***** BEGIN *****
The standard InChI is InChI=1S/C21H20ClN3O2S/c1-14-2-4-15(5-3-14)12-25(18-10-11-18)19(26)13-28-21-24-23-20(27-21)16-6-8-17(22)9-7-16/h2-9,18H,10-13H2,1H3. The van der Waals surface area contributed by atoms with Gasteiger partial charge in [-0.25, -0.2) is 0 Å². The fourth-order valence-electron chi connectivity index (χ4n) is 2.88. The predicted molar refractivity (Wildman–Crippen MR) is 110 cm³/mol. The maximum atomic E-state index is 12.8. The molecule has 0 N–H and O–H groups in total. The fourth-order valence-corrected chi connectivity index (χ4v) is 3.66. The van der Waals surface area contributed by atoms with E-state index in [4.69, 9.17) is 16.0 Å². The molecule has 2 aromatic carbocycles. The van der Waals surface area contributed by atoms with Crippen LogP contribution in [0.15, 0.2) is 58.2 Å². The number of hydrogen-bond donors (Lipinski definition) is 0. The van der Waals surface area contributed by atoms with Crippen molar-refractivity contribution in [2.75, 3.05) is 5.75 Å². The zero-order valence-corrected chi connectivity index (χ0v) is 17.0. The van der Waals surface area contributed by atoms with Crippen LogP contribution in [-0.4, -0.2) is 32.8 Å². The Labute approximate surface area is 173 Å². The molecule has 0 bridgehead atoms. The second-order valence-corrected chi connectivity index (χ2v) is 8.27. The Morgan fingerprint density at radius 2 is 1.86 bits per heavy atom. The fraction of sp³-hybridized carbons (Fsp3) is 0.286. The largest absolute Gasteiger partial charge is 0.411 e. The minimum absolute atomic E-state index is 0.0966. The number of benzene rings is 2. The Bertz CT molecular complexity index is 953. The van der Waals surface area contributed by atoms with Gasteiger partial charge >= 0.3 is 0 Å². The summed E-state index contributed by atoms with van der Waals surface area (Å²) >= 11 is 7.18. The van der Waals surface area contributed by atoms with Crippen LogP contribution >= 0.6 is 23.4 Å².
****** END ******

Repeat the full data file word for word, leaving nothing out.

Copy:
The standard InChI is InChI=1S/C21H20ClN3O2S/c1-14-2-4-15(5-3-14)12-25(18-10-11-18)19(26)13-28-21-24-23-20(27-21)16-6-8-17(22)9-7-16/h2-9,18H,10-13H2,1H3. The van der Waals surface area contributed by atoms with Gasteiger partial charge in [-0.25, -0.2) is 0 Å². The fourth-order valence-electron chi connectivity index (χ4n) is 2.88. The predicted molar refractivity (Wildman–Crippen MR) is 110 cm³/mol. The maximum atomic E-state index is 12.8. The molecule has 0 N–H and O–H groups in total. The fourth-order valence-corrected chi connectivity index (χ4v) is 3.66. The van der Waals surface area contributed by atoms with E-state index in [4.69, 9.17) is 16.0 Å². The molecule has 2 aromatic carbocycles. The van der Waals surface area contributed by atoms with Crippen LogP contribution in [0.15, 0.2) is 58.2 Å². The number of hydrogen-bond donors (Lipinski definition) is 0. The van der Waals surface area contributed by atoms with Crippen molar-refractivity contribution in [2.75, 3.05) is 5.75 Å². The zero-order valence-corrected chi connectivity index (χ0v) is 17.0. The van der Waals surface area contributed by atoms with Crippen LogP contribution in [-0.4, -0.2) is 32.8 Å². The Labute approximate surface area is 173 Å². The molecule has 0 bridgehead atoms. The second-order valence-corrected chi connectivity index (χ2v) is 8.27. The Morgan fingerprint density at radius 2 is 1.86 bits per heavy atom. The fraction of sp³-hybridized carbons (Fsp3) is 0.286. The largest absolute Gasteiger partial charge is 0.411 e. The minimum absolute atomic E-state index is 0.0966. The number of benzene rings is 2. The Bertz CT molecular complexity index is 953. The van der Waals surface area contributed by atoms with Gasteiger partial charge >= 0.3 is 0 Å². The summed E-state index contributed by atoms with van der Waals surface area (Å²) >= 11 is 7.18. The van der Waals surface area contributed by atoms with Crippen LogP contribution >= 0.6 is 23.4 Å².